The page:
val x : int

Full name: index.x
val y : int

Full name: index.y
Multiple items
val char : value:'T -> char (requires member op_Explicit)

Full name: Microsoft.FSharp.Core.Operators.char

--------------------
type char = System.Char

Full name: Microsoft.FSharp.Core.char
Multiple items
val int : value:'T -> int (requires member op_Explicit)

Full name: Microsoft.FSharp.Core.Operators.int

--------------------
type int = int32

Full name: Microsoft.FSharp.Core.int

--------------------
type int<'Measure> = int

Full name: Microsoft.FSharp.Core.int<_>
Multiple items
val int16 : value:'T -> int16 (requires member op_Explicit)

Full name: Microsoft.FSharp.Core.Operators.int16

--------------------
type int16 = System.Int16

Full name: Microsoft.FSharp.Core.int16

--------------------
type int16<'Measure> = int16

Full name: Microsoft.FSharp.Core.int16<_>
Multiple items
val string : value:'T -> string

Full name: Microsoft.FSharp.Core.Operators.string

--------------------
type string = System.String

Full name: Microsoft.FSharp.Core.string
module String

from Microsoft.FSharp.Core
Multiple items
val double : value:'T -> double (requires member op_Explicit)

Full name: Microsoft.FSharp.Core.ExtraTopLevelOperators.double

--------------------
type double = System.Double

Full name: Microsoft.FSharp.Core.double
type bool = System.Boolean

Full name: Microsoft.FSharp.Core.bool
Multiple items
module List

from Microsoft.FSharp.Collections

--------------------
type List<'T> =
  | ( [] )
  | ( :: ) of Head: 'T * Tail: 'T list
  interface IEnumerable
  interface IEnumerable<'T>
  member GetSlice : startIndex:int option * endIndex:int option -> 'T list
  member Head : 'T
  member IsEmpty : bool
  member Item : index:int -> 'T with get
  member Length : int
  member Tail : 'T list
  static member Cons : head:'T * tail:'T list -> 'T list
  static member Empty : 'T list

Full name: Microsoft.FSharp.Collections.List<_>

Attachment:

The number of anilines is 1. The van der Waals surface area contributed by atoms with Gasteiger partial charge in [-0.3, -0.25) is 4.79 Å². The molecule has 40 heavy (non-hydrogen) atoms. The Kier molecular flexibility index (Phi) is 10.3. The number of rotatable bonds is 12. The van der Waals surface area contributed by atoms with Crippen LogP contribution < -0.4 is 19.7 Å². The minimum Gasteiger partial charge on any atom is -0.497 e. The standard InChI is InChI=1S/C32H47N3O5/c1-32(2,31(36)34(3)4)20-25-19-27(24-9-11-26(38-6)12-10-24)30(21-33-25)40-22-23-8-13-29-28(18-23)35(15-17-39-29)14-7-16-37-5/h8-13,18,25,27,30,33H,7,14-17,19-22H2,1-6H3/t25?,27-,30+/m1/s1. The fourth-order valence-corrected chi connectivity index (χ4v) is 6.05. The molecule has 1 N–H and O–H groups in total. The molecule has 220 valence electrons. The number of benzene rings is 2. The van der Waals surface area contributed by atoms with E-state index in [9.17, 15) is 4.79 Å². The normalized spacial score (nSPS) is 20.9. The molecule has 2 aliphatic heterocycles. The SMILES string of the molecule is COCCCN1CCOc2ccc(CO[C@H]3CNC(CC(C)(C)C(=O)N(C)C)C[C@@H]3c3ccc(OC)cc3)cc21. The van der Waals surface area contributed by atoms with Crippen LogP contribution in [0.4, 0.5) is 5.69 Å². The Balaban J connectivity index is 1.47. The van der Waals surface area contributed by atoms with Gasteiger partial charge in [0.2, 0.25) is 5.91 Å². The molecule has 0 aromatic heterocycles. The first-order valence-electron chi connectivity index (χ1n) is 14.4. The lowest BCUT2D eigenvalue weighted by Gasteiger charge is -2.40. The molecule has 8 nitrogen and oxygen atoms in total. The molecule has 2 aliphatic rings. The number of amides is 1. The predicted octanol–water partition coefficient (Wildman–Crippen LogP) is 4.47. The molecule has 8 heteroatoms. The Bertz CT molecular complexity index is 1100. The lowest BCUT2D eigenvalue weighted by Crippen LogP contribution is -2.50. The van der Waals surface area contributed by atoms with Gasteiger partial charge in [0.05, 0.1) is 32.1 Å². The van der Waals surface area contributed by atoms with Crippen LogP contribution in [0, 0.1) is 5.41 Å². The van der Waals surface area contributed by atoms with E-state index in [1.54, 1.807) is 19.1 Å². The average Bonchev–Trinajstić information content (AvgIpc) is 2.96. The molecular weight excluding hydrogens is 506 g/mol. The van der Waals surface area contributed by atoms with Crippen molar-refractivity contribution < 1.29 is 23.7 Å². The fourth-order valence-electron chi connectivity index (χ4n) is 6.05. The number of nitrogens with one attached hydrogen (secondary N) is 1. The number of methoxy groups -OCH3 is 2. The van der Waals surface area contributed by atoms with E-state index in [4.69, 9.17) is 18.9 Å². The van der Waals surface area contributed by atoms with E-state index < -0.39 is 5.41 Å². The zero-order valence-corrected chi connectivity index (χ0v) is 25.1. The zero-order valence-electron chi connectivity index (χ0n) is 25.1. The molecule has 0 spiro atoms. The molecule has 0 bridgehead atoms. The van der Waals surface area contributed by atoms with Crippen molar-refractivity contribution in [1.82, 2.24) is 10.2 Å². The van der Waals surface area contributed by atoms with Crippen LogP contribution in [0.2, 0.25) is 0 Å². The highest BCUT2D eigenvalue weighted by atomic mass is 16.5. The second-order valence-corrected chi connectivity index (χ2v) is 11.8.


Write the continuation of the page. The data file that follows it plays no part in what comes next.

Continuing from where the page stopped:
val id : x:'T -> 'T

Full name: Microsoft.FSharp.Core.Operators.id
module Option

from Microsoft.FSharp.Core
union case Option.Some: Value: 'T -> Option<'T>
union case Option.None: Option<'T>
val enum : value:int32 -> 'U (requires enum)

Full name: Microsoft.FSharp.Core.Operators.enum
type 'T option = Option<'T>

Full name: Microsoft.FSharp.Core.option<_>

Do you even type, Bro?

Who am I?

Youenn Bouglouan

C# by day, F# by night

http://www.ybouglouan.pl

Why today's topic?

Waterfall vs Agile

Java vs C#

PC vs Mac (vs Linux)

Object Oriented vs Functional

Weakly Typed vs Strongly Typed

Who is this presentation for?

Developers -> get a better idea of what's out there

QA Specialists -> understand why there are bugs and issues

Part I


Typing 101

What's a Type?

A way to represent data or behavior within a programming language

  • primitive types (int, bool, char, float...)
  • product types (classes, records, objects, tuples...)
  • sum types (unions but not only... we'll see those later!)
  • sets (lists, arrays, maps, dictionaries...)
  • functions(!)
  • interfaces(!)

What's a Type System?

For a given language:

  • defines the kind of types available
  • maps types to the various constructs (expressions, variables, functions... )
  • determines how types interact with each other
  • sets the rules that make a type either valid or invalid

Typing:

Dynamic vs Static

Dynamic

types are checked at runtime -> runtime errors

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// Python
x = 10
y = x + 1 // Ok
z = x + "1" // Runtime error
// TypeError: unsupported operand type(s) for +: 'int' and 'str'

Static

Types are checked at compile time -> compilation errors

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// F#
let x = 10
let y = x + 1 // Ok
let z = x + "1" // Compiler error
// The type 'string' does not match the type 'int'

Typing:

Weak vs Strong

Not the same as Dynamic vs Static!

Weak

type checking is not (very) strict

implicit conversions (usually)

little guarantees on the program's correctness

Weak typing in a dynamic language

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// JavaScript